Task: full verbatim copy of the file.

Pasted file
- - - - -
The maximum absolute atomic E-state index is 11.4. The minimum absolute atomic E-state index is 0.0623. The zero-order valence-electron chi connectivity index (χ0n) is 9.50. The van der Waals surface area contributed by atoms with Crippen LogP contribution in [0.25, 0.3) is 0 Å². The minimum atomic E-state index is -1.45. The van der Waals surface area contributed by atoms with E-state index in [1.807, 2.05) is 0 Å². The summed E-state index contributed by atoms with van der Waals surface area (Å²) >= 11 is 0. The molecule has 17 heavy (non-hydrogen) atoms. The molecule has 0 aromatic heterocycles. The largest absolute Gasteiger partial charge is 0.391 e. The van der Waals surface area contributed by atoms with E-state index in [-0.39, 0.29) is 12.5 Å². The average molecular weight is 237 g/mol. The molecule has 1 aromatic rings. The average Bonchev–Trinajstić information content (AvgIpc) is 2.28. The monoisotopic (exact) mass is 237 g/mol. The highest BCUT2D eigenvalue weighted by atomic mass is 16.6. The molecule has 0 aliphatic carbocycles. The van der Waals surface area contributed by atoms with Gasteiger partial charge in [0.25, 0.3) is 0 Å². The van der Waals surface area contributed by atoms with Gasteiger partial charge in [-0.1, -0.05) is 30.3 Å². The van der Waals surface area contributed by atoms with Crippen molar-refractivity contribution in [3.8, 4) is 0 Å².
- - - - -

The maximum absolute atomic E-state index is 11.4. The minimum absolute atomic E-state index is 0.0623. The zero-order valence-electron chi connectivity index (χ0n) is 9.50. The van der Waals surface area contributed by atoms with Crippen LogP contribution in [0.25, 0.3) is 0 Å². The minimum atomic E-state index is -1.45. The van der Waals surface area contributed by atoms with E-state index in [1.807, 2.05) is 0 Å². The summed E-state index contributed by atoms with van der Waals surface area (Å²) >= 11 is 0. The molecule has 17 heavy (non-hydrogen) atoms. The molecule has 0 aromatic heterocycles. The largest absolute Gasteiger partial charge is 0.391 e. The van der Waals surface area contributed by atoms with E-state index in [-0.39, 0.29) is 12.5 Å². The average molecular weight is 237 g/mol. The molecule has 1 aromatic rings. The average Bonchev–Trinajstić information content (AvgIpc) is 2.28. The monoisotopic (exact) mass is 237 g/mol. The highest BCUT2D eigenvalue weighted by atomic mass is 16.6. The molecule has 0 aliphatic carbocycles. The van der Waals surface area contributed by atoms with Gasteiger partial charge in [0.25, 0.3) is 0 Å². The van der Waals surface area contributed by atoms with Gasteiger partial charge in [-0.1, -0.05) is 30.3 Å². The van der Waals surface area contributed by atoms with Crippen molar-refractivity contribution in [3.8, 4) is 0 Å².